The Arizona Court of Appeals recently issued an opinion in a defendant’s appeal of his conviction and sentence for two cases, one of which involved an Arizona weapons offense. That case arose when police officers stopped the defendant when they noticed him riding his bicycle against traffic on a two-lane road. During the stop, police noticed a combat-style knife on his hip. When asked, the defendant admitted he was a felon, and the detectives arrested him. The court consolidated both of the defendant’s cases, and the defendant appealed, arguing that the court erred by denying his motion to suppress.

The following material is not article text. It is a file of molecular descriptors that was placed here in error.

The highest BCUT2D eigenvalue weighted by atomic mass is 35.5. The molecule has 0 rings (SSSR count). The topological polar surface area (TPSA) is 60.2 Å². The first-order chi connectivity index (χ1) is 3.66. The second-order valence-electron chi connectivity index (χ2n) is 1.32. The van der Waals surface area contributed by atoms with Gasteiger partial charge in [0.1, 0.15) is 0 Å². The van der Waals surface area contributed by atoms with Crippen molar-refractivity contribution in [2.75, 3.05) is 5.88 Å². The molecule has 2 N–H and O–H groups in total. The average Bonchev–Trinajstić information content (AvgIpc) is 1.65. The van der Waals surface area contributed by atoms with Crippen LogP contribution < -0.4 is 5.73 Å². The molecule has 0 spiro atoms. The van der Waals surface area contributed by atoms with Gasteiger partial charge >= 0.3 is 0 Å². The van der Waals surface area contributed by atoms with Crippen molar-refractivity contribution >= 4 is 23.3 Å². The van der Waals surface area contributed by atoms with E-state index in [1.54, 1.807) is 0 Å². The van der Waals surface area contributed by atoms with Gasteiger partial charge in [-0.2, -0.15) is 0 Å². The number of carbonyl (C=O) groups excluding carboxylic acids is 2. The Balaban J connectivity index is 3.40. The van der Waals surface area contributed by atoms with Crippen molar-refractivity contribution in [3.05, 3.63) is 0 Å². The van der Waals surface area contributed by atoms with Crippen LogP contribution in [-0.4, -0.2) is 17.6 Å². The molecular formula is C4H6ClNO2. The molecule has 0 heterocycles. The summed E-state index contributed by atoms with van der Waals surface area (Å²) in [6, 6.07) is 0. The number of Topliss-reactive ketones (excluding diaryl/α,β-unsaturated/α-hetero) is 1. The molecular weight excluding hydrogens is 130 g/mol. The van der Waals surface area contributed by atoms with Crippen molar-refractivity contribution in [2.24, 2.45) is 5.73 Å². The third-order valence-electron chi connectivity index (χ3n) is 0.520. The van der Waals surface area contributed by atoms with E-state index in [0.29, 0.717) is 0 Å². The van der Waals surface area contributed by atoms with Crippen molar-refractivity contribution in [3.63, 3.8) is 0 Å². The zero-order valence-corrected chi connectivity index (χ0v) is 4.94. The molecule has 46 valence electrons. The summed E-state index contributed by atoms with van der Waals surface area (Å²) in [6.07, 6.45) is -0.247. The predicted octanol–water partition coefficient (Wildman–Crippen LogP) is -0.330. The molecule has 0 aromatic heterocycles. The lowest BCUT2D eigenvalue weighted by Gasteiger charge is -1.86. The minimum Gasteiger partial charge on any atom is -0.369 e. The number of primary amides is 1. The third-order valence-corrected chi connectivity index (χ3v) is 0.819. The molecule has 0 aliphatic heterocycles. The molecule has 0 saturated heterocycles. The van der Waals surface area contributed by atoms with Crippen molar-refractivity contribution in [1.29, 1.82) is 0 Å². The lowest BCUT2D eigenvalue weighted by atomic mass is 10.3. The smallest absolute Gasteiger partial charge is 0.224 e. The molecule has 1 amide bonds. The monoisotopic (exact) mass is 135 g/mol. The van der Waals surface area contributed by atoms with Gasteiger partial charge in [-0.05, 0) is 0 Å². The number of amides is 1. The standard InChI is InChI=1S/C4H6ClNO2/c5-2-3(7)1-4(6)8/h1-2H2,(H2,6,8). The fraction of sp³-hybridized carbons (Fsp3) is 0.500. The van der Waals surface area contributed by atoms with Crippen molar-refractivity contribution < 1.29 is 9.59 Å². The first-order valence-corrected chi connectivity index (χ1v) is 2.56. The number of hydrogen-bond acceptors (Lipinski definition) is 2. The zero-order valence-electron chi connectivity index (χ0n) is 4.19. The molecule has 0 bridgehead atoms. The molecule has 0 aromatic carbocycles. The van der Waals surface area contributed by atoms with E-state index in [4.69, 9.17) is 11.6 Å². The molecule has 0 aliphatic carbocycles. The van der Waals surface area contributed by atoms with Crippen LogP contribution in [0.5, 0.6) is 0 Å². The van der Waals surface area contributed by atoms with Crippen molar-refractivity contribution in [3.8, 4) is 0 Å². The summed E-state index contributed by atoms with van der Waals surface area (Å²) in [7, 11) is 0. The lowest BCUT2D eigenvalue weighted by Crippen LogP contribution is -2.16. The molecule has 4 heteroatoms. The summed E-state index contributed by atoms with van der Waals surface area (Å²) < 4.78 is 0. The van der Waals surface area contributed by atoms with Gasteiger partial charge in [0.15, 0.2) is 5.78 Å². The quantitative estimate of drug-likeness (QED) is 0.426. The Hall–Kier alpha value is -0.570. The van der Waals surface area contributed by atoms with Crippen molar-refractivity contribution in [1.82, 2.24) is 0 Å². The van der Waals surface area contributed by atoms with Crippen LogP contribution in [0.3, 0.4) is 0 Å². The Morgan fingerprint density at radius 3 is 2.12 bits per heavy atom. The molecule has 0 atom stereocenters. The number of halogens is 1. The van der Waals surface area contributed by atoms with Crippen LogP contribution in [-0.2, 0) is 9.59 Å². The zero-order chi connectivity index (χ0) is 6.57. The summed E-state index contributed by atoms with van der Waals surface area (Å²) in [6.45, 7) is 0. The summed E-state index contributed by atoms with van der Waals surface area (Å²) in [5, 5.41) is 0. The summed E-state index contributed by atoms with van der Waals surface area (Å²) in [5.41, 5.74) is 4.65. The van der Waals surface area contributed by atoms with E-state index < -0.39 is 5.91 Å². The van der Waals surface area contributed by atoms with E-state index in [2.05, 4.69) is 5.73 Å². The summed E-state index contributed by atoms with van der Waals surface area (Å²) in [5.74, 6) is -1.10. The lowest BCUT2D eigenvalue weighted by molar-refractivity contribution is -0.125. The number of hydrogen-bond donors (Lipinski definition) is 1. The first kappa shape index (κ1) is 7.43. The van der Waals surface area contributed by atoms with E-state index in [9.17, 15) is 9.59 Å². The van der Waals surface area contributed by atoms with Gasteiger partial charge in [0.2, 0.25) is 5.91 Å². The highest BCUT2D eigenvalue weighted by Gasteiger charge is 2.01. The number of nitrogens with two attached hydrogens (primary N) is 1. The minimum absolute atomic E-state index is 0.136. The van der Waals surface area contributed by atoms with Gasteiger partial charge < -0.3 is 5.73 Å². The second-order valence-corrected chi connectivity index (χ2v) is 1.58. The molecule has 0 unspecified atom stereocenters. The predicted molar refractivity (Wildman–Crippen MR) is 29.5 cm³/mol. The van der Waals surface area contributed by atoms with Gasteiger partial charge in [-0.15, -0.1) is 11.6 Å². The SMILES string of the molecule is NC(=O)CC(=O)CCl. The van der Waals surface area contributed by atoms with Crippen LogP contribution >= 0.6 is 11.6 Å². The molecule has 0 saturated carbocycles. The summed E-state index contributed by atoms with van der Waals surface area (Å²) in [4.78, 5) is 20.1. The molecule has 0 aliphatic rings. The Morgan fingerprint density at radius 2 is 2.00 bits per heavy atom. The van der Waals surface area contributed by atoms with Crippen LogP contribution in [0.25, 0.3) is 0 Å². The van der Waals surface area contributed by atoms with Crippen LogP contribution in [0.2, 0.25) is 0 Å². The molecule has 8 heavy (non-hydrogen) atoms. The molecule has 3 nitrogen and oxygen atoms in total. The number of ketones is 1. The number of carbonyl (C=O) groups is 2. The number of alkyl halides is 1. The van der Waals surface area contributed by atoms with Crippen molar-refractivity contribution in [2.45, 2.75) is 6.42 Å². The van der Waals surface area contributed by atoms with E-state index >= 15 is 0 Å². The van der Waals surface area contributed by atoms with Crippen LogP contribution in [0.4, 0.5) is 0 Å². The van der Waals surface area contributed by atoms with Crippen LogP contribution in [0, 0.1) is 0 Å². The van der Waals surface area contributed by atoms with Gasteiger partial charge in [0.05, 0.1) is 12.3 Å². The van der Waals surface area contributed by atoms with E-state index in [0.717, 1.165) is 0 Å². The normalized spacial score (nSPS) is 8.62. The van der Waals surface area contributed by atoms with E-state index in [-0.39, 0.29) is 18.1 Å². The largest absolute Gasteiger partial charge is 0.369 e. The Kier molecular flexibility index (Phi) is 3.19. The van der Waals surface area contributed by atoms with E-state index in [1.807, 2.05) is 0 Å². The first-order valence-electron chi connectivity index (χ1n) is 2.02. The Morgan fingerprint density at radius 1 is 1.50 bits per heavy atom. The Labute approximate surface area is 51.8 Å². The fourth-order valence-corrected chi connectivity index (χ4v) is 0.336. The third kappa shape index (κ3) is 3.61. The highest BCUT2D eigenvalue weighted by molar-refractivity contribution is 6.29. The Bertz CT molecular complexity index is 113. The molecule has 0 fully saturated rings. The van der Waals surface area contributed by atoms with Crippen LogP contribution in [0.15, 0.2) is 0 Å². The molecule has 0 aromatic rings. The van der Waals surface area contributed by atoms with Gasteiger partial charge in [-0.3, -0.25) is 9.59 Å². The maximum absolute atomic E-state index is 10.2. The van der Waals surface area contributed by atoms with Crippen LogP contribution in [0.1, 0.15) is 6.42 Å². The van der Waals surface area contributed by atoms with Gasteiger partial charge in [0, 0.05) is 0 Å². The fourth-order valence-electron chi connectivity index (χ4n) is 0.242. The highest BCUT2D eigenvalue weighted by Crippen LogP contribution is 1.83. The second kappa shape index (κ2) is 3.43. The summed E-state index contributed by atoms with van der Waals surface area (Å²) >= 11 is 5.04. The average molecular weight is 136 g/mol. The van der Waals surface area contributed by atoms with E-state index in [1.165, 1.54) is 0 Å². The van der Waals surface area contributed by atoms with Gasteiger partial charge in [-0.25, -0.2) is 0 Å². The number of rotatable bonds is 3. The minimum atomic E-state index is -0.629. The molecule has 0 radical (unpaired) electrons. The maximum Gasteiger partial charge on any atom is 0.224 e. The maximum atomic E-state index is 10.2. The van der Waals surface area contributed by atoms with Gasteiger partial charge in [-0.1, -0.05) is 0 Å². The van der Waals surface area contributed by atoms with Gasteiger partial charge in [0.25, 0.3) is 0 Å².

The defendant argues that police abused their discretion and improperly stopped him. He further contends that he was not violating a statute because he was not riding his bike on the roadway. Under the Fourth Amendment, law enforcement cannot engage in unreasonable searches and seizures. Moreover, the exclusionary rule prohibits the state from introducing evidence seized in violation of the defendant’s Fourth Amendment rights. Generally, investigative stops are permitted if the stop is substantiated by “reasonable suspicion that criminal activity is afoot.”
In this case, the officers testified that they drove by the defendant when they noticed him riding on the gravel, talking on a cell phone, and steering the bike with one hand. They stopped him after they noticed oncoming traffic swerving to avoid the defendant. The court found that the detectives possessed the requisite reasonable suspicion to stop the defendant. The court reasoned that the police believed that the defendant was obstructing the highway and creating a public hazard.